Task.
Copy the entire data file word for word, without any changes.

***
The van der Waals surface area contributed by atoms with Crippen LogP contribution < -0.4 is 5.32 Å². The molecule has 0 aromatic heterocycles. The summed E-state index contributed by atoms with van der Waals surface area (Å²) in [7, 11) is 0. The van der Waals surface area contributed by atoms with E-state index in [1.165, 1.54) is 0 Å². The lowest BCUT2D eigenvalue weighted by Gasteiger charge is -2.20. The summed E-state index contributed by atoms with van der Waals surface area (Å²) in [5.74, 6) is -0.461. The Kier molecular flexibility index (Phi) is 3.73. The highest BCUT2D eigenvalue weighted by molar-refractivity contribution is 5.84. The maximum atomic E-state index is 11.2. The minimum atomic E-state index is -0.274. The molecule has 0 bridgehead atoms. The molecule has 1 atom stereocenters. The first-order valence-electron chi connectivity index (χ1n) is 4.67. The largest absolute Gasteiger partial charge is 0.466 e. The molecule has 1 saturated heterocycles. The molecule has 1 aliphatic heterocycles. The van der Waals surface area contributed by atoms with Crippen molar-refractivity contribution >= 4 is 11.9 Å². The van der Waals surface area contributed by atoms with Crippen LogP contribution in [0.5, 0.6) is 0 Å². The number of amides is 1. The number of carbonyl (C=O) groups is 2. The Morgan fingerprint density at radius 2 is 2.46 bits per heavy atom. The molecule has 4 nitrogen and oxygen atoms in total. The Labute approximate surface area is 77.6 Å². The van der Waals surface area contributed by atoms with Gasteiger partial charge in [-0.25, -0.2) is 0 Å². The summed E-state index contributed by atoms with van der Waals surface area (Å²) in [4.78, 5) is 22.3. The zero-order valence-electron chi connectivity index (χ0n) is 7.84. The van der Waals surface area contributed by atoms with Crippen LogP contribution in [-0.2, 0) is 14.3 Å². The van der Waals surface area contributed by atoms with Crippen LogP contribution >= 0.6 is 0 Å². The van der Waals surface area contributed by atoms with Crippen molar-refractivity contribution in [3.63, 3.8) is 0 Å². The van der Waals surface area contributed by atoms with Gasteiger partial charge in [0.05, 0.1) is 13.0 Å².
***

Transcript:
The van der Waals surface area contributed by atoms with Crippen LogP contribution < -0.4 is 5.32 Å². The molecule has 0 aromatic heterocycles. The summed E-state index contributed by atoms with van der Waals surface area (Å²) in [7, 11) is 0. The van der Waals surface area contributed by atoms with E-state index in [1.165, 1.54) is 0 Å². The lowest BCUT2D eigenvalue weighted by Gasteiger charge is -2.20. The summed E-state index contributed by atoms with van der Waals surface area (Å²) in [5.74, 6) is -0.461. The Kier molecular flexibility index (Phi) is 3.73. The highest BCUT2D eigenvalue weighted by molar-refractivity contribution is 5.84. The maximum atomic E-state index is 11.2. The minimum atomic E-state index is -0.274. The molecule has 0 bridgehead atoms. The molecule has 1 atom stereocenters. The first-order valence-electron chi connectivity index (χ1n) is 4.67. The largest absolute Gasteiger partial charge is 0.466 e. The molecule has 1 saturated heterocycles. The molecule has 1 aliphatic heterocycles. The van der Waals surface area contributed by atoms with Crippen molar-refractivity contribution >= 4 is 11.9 Å². The van der Waals surface area contributed by atoms with Crippen LogP contribution in [0.5, 0.6) is 0 Å². The number of amides is 1. The number of carbonyl (C=O) groups is 2. The Morgan fingerprint density at radius 2 is 2.46 bits per heavy atom. The molecule has 4 nitrogen and oxygen atoms in total. The Labute approximate surface area is 77.6 Å². The van der Waals surface area contributed by atoms with Gasteiger partial charge in [-0.25, -0.2) is 0 Å². The summed E-state index contributed by atoms with van der Waals surface area (Å²) in [4.78, 5) is 22.3. The zero-order valence-electron chi connectivity index (χ0n) is 7.84. The van der Waals surface area contributed by atoms with Crippen LogP contribution in [-0.2, 0) is 14.3 Å². The van der Waals surface area contributed by atoms with Crippen LogP contribution >= 0.6 is 0 Å². The van der Waals surface area contributed by atoms with Crippen molar-refractivity contribution in [3.63, 3.8) is 0 Å². The van der Waals surface area contributed by atoms with Gasteiger partial charge in [0.05, 0.1) is 13.0 Å².